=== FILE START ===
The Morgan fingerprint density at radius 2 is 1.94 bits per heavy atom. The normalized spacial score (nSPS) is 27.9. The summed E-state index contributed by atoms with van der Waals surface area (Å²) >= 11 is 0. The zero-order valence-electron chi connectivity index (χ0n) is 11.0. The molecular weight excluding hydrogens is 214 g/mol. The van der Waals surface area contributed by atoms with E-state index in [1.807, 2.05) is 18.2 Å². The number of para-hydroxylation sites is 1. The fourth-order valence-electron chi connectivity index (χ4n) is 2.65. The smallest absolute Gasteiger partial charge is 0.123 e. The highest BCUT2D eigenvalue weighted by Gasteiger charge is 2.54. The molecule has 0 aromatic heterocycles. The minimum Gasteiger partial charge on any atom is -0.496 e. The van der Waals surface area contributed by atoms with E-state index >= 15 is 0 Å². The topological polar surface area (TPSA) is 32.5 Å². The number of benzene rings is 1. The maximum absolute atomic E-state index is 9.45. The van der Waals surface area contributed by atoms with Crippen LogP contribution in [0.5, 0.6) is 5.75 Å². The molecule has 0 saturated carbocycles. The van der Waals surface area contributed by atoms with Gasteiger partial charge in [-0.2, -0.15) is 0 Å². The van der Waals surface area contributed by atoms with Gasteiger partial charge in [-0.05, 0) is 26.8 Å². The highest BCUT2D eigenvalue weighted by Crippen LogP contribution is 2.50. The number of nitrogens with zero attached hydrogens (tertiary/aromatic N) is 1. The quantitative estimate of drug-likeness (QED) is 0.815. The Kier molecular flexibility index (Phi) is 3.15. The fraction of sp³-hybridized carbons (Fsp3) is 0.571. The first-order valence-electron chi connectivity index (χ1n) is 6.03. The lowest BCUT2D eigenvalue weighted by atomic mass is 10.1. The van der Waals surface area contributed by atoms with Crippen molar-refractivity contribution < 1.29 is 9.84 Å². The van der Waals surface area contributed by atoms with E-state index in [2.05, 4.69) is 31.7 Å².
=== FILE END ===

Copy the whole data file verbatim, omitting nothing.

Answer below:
The Morgan fingerprint density at radius 2 is 1.94 bits per heavy atom. The normalized spacial score (nSPS) is 27.9. The summed E-state index contributed by atoms with van der Waals surface area (Å²) >= 11 is 0. The zero-order valence-electron chi connectivity index (χ0n) is 11.0. The molecular weight excluding hydrogens is 214 g/mol. The van der Waals surface area contributed by atoms with E-state index in [1.807, 2.05) is 18.2 Å². The number of para-hydroxylation sites is 1. The fourth-order valence-electron chi connectivity index (χ4n) is 2.65. The smallest absolute Gasteiger partial charge is 0.123 e. The highest BCUT2D eigenvalue weighted by Gasteiger charge is 2.54. The molecule has 0 aromatic heterocycles. The minimum Gasteiger partial charge on any atom is -0.496 e. The van der Waals surface area contributed by atoms with E-state index >= 15 is 0 Å². The topological polar surface area (TPSA) is 32.5 Å². The number of benzene rings is 1. The maximum absolute atomic E-state index is 9.45. The van der Waals surface area contributed by atoms with Crippen LogP contribution in [0.5, 0.6) is 5.75 Å². The molecule has 0 saturated carbocycles. The van der Waals surface area contributed by atoms with Gasteiger partial charge in [-0.2, -0.15) is 0 Å². The van der Waals surface area contributed by atoms with Gasteiger partial charge in [-0.05, 0) is 26.8 Å². The highest BCUT2D eigenvalue weighted by Crippen LogP contribution is 2.50. The number of nitrogens with zero attached hydrogens (tertiary/aromatic N) is 1. The quantitative estimate of drug-likeness (QED) is 0.815. The Kier molecular flexibility index (Phi) is 3.15. The fraction of sp³-hybridized carbons (Fsp3) is 0.571. The first-order valence-electron chi connectivity index (χ1n) is 6.03. The lowest BCUT2D eigenvalue weighted by atomic mass is 10.1. The van der Waals surface area contributed by atoms with Crippen molar-refractivity contribution < 1.29 is 9.84 Å². The van der Waals surface area contributed by atoms with E-state index in [2.05, 4.69) is 31.7 Å².